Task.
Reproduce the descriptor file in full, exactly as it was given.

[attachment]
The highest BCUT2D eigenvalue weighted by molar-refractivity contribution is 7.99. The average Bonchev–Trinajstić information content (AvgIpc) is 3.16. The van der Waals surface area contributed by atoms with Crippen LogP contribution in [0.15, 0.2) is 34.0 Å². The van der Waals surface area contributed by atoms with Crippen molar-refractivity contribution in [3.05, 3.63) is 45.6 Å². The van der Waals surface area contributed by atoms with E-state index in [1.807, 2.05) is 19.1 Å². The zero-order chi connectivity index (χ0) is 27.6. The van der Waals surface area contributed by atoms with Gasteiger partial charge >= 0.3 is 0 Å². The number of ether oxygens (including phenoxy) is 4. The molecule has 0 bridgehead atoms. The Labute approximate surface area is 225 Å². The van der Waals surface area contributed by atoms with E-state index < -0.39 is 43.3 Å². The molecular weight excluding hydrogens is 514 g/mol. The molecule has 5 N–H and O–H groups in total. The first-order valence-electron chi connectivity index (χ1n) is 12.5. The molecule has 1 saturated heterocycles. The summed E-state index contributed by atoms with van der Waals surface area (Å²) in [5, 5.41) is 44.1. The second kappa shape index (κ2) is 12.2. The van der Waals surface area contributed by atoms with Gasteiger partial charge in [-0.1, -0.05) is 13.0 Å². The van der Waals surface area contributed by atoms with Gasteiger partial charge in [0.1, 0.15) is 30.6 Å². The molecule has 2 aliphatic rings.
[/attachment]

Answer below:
The highest BCUT2D eigenvalue weighted by molar-refractivity contribution is 7.99. The average Bonchev–Trinajstić information content (AvgIpc) is 3.16. The van der Waals surface area contributed by atoms with Crippen LogP contribution in [0.15, 0.2) is 34.0 Å². The van der Waals surface area contributed by atoms with Crippen molar-refractivity contribution in [3.05, 3.63) is 45.6 Å². The van der Waals surface area contributed by atoms with E-state index in [1.807, 2.05) is 19.1 Å². The zero-order chi connectivity index (χ0) is 27.6. The van der Waals surface area contributed by atoms with Gasteiger partial charge >= 0.3 is 0 Å². The number of ether oxygens (including phenoxy) is 4. The molecule has 0 bridgehead atoms. The Labute approximate surface area is 225 Å². The van der Waals surface area contributed by atoms with E-state index < -0.39 is 43.3 Å². The molecular weight excluding hydrogens is 514 g/mol. The molecule has 5 N–H and O–H groups in total. The first-order valence-electron chi connectivity index (χ1n) is 12.5. The molecule has 1 saturated heterocycles. The summed E-state index contributed by atoms with van der Waals surface area (Å²) in [5, 5.41) is 44.1. The second kappa shape index (κ2) is 12.2. The van der Waals surface area contributed by atoms with Gasteiger partial charge in [-0.1, -0.05) is 13.0 Å². The van der Waals surface area contributed by atoms with Gasteiger partial charge in [0.1, 0.15) is 30.6 Å². The molecule has 2 aliphatic rings.